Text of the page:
Write a given command into an empty pluma text file and save it as "name.sh" (where "name" is some name you have given it that identifies the command contained in the file on some meaningful way). You need to save the file to /home/username/.config/caja/scripts (where "username" is your own username)
You will notice that the ".config" part of that save-path has a "." just in front of it. This means it is a hidden folder. So, when you save your file, you will need to ensure that all hidden files and folders are visible in the save dialog box in order for you to be able to navigate to the correct folder. See below:
Once you have saved it. Close pluma, open your home folder in caja and press CTRL/h and this will display your hidden files and folders. Navigate to your file contained in the /home/username/.config/caja/scripts folder. Once there, right-click the file and choose "properties". Then, choose the "permissions" tab and check the "allow executing file as program" checkbox. See below:
Then close the "properties" dialog box and close caja so that you are back at the desktop.
If you now right-click to bring up your context menu you will notice that there is a new item displayed called "scripts". If you go into the "scripts" sub-menu you will see your newly created file and, if you select that file, your command will execute.
I should also say, you are able to create sub-folders in the scripts folder and place your various scripts in the sub-folders. That way, if you end up creating a large number of useful scripts, you don’t have to have them all in a single big column in the context-menu scripts folder. In other words, you can organize them according to their function. See below:
However, there is one caveat to the above. If your command contains the "sudo" sub-command, then it would, all other things being equal, require that you enter your login password in order for the command to execute. This is fine if you are executing your command inside a terminal, since it gives you the opportunity to enter your password. However, by executing it from the context menu, you are not given this opportunity. In which case, the command will simply not execute.
I am about to show you a method for getting around the requirement for a sudo password, in turn allowing commands to be successfully executed from the caja-script context menu even if they contain a sudo sub-command inside them.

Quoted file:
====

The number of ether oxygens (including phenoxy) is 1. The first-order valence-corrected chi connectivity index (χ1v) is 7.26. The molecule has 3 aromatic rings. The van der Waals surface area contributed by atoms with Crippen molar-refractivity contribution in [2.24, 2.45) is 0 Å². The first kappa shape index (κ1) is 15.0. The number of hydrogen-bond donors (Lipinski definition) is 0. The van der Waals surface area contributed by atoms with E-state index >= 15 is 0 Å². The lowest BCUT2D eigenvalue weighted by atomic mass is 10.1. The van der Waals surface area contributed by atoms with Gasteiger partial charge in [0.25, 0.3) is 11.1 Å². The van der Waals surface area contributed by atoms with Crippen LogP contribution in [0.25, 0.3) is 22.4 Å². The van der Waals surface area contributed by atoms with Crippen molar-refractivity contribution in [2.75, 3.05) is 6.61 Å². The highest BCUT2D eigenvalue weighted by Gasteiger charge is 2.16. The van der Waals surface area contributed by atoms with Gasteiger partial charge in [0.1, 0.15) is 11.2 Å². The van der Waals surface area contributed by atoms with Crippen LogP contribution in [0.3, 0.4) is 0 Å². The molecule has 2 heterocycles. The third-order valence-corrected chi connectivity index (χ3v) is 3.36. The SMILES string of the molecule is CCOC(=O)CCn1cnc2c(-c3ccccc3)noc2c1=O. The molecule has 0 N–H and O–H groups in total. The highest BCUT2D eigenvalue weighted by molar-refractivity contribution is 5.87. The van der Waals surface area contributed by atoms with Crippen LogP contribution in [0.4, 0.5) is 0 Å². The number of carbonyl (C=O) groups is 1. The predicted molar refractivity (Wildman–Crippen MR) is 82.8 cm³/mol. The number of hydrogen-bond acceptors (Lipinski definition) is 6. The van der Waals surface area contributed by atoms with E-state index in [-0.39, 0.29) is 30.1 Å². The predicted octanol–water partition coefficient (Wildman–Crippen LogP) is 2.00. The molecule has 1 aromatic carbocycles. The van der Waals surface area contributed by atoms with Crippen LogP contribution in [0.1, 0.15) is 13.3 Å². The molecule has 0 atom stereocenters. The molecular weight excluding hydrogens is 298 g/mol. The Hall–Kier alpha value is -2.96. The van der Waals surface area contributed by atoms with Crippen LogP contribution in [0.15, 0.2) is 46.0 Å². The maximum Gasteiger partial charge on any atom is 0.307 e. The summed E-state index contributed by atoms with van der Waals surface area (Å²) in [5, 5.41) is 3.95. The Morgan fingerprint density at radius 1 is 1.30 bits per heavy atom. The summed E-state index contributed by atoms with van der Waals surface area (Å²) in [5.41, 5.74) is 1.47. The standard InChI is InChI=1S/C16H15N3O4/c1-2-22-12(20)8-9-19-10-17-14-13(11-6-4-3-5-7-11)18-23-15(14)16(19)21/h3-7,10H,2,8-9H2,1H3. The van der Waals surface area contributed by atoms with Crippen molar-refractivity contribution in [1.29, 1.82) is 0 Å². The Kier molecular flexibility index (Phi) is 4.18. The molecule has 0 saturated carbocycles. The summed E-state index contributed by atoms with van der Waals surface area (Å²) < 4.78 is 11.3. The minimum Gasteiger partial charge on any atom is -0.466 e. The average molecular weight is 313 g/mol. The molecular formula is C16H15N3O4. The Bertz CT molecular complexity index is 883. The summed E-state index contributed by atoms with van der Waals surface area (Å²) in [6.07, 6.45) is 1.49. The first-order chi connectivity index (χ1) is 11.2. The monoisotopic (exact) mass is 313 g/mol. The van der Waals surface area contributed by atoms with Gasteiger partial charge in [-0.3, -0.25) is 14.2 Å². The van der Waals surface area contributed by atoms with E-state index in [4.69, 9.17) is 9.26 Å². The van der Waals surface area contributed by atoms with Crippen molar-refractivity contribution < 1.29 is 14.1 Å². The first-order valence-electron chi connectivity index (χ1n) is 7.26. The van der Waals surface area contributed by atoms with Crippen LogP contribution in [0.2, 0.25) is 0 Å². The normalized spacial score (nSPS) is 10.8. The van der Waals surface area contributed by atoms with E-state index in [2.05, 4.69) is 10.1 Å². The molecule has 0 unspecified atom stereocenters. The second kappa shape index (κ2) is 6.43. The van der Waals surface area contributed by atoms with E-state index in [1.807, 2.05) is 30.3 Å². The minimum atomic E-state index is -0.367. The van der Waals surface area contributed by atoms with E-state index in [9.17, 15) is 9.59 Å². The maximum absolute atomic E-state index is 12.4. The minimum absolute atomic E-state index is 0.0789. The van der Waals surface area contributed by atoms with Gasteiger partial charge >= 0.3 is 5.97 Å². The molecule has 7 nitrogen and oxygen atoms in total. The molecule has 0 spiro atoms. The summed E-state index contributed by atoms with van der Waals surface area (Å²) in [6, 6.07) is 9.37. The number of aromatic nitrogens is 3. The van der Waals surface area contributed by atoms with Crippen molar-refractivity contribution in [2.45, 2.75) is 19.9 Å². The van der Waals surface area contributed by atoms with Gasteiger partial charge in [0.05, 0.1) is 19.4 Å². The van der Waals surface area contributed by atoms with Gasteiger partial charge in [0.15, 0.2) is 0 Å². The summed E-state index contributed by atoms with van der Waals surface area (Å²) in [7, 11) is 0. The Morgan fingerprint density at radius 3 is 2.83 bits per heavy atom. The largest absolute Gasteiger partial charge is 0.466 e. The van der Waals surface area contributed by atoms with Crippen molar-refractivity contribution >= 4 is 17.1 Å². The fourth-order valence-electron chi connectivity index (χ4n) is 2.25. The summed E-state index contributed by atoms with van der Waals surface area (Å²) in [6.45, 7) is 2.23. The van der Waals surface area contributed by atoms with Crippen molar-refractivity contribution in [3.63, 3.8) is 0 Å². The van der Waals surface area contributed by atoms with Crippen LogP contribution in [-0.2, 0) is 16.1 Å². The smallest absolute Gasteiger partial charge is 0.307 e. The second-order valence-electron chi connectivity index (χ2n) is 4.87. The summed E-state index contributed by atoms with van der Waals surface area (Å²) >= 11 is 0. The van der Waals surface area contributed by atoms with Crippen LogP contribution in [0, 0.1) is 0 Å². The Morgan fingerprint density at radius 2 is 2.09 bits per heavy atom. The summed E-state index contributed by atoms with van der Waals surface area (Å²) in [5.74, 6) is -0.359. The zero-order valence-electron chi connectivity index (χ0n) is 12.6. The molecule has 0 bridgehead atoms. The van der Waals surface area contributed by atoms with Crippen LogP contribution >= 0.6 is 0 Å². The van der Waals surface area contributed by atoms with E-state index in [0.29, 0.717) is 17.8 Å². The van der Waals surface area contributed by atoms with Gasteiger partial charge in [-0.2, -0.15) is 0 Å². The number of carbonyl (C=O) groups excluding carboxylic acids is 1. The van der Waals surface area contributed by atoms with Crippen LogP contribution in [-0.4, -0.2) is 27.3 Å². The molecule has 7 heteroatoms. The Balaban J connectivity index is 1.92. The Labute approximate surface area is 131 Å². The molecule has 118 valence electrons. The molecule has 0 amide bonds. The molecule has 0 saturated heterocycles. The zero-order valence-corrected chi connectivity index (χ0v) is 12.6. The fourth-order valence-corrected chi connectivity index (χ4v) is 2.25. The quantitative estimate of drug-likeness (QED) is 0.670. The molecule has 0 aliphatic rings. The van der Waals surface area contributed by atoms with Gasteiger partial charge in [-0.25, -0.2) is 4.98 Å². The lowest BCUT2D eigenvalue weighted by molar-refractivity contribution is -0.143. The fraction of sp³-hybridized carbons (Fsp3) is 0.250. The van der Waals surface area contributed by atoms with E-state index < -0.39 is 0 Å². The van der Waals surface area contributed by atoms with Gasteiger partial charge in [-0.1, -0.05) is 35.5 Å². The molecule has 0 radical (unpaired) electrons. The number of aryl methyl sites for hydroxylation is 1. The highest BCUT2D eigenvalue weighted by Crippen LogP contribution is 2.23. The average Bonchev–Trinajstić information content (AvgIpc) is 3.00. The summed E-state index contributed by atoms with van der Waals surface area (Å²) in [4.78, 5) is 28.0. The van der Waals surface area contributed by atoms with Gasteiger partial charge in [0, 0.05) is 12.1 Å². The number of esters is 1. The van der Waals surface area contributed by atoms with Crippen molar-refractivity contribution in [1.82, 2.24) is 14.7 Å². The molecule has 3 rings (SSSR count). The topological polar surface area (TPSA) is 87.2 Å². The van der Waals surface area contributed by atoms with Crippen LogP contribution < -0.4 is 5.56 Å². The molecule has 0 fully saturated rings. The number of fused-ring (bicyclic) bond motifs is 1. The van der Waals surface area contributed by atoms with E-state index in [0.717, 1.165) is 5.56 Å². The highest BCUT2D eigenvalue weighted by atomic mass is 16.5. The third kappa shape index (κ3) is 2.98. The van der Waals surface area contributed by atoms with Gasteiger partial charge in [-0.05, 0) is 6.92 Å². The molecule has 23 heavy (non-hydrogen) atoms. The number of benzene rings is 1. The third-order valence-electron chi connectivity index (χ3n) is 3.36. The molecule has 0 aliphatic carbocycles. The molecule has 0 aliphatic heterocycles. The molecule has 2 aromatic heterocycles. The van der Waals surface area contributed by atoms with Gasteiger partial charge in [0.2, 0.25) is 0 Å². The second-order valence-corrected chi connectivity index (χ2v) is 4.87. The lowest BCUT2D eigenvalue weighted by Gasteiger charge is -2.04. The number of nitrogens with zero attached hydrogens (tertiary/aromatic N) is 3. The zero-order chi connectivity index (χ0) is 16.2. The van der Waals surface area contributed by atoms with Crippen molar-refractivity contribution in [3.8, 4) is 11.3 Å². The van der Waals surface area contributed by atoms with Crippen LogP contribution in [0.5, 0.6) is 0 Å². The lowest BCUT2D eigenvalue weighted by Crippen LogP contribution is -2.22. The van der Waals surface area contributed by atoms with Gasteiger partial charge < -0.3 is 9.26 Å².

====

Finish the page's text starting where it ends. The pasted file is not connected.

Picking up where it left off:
The following steps show how to disable the sudo password prompt, thus rendering you no longer required to enter it,
Be warned, though. Disabling your sudo password requires that you edit a very important file called the “sudoer” file and if you screw up while you are editing it, you can knacker your entire system and you will have to re-write it. I know this because I have done precisely that myself on a previous occasion. Furthermore, disabling your sudo passsword prompt is viewed by some as leaving your system less secure. However, I am less personally concerned about this than others and so I have no problem with disabling it. It's a matter of taste and risk-tolerance I guess. In any event, you still have to enter your password at boot-up.
1) Open up a terminal. Type “sudo visudo” and press the “Enter” key. After typing in your password at the prompt, press “Enter”. You will be taken into something called the “sudoer” file.
2) Hold the down arrow key and you will see the cursor move to the bottom of the file. Paste the following line below all other lines (in order to paste using only the keyboard in a terminal, you need to press the CTRL/SHIFT/V keys simultaneously):
yourusername ALL=NOPASSWD: ALL
where “yourusername” should be replaced with your actual user-name (mine, for example, is “stephen”)
3) You now need to save and close the file. To do this you need to:
a) press CTRL and X
b) You will be prompted to type Y or N in order to save or discard the modifications. You must type Type Y
c) You will be given another prompt for the name that is given. Simply press the “Enter” key.
You should now find you have dropped out of the sudoer file and are back at the normal terminal prompt. That's it, you can close the terminal at that point. From now on, any time you would normally be asked for your password in a terminal, you now won't be.
I have noticed that the above procedure seems to have the effect of requiring you to enter fewer passwords on the main GUI desktop as well. But you are still asked for them sometimes when doing things like system management stuff (installing certain software in the software centre or opening synaptic, etc).
I've just had a hunt about on the Ubuntu forums and the commands for shutting down/restarting your system are:
sudo shutdown -r now = to reboot the system
sudo shutdown -h now = to close the system
sudo halt -p = to shut and turnoff the system
sudo halt = to close the system
sudo reboot = to reboot the system
You could test these from a terminal first to see how they work and what, if any, differences there are between them. My guess is the first two will be best suited to your needs.